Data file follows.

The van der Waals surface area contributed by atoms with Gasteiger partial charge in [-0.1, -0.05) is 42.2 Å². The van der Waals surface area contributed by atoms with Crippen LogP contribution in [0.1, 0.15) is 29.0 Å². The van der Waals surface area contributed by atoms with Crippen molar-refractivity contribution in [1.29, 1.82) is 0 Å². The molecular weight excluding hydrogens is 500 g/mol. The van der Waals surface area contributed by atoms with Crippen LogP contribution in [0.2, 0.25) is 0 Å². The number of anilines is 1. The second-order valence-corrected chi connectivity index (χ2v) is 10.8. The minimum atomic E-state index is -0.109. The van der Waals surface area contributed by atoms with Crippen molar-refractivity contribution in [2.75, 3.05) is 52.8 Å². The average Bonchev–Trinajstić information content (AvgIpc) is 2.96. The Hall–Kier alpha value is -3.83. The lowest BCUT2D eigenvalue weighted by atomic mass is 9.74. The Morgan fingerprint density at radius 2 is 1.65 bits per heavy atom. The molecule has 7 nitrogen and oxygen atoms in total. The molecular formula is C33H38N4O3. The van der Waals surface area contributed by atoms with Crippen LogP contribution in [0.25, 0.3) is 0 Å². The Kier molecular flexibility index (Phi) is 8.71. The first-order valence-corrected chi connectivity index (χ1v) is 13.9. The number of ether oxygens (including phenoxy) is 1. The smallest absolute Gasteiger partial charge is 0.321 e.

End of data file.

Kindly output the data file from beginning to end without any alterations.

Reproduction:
The van der Waals surface area contributed by atoms with Gasteiger partial charge in [-0.1, -0.05) is 42.2 Å². The van der Waals surface area contributed by atoms with Crippen LogP contribution in [0.1, 0.15) is 29.0 Å². The van der Waals surface area contributed by atoms with Crippen molar-refractivity contribution in [1.29, 1.82) is 0 Å². The molecular weight excluding hydrogens is 500 g/mol. The van der Waals surface area contributed by atoms with Crippen LogP contribution in [0.2, 0.25) is 0 Å². The number of anilines is 1. The second-order valence-corrected chi connectivity index (χ2v) is 10.8. The minimum atomic E-state index is -0.109. The van der Waals surface area contributed by atoms with Crippen molar-refractivity contribution in [2.75, 3.05) is 52.8 Å². The average Bonchev–Trinajstić information content (AvgIpc) is 2.96. The Hall–Kier alpha value is -3.83. The lowest BCUT2D eigenvalue weighted by atomic mass is 9.74. The Morgan fingerprint density at radius 2 is 1.65 bits per heavy atom. The molecule has 7 nitrogen and oxygen atoms in total. The molecular formula is C33H38N4O3. The van der Waals surface area contributed by atoms with Crippen LogP contribution in [0.25, 0.3) is 0 Å². The Kier molecular flexibility index (Phi) is 8.71. The first-order valence-corrected chi connectivity index (χ1v) is 13.9. The number of ether oxygens (including phenoxy) is 1. The smallest absolute Gasteiger partial charge is 0.321 e.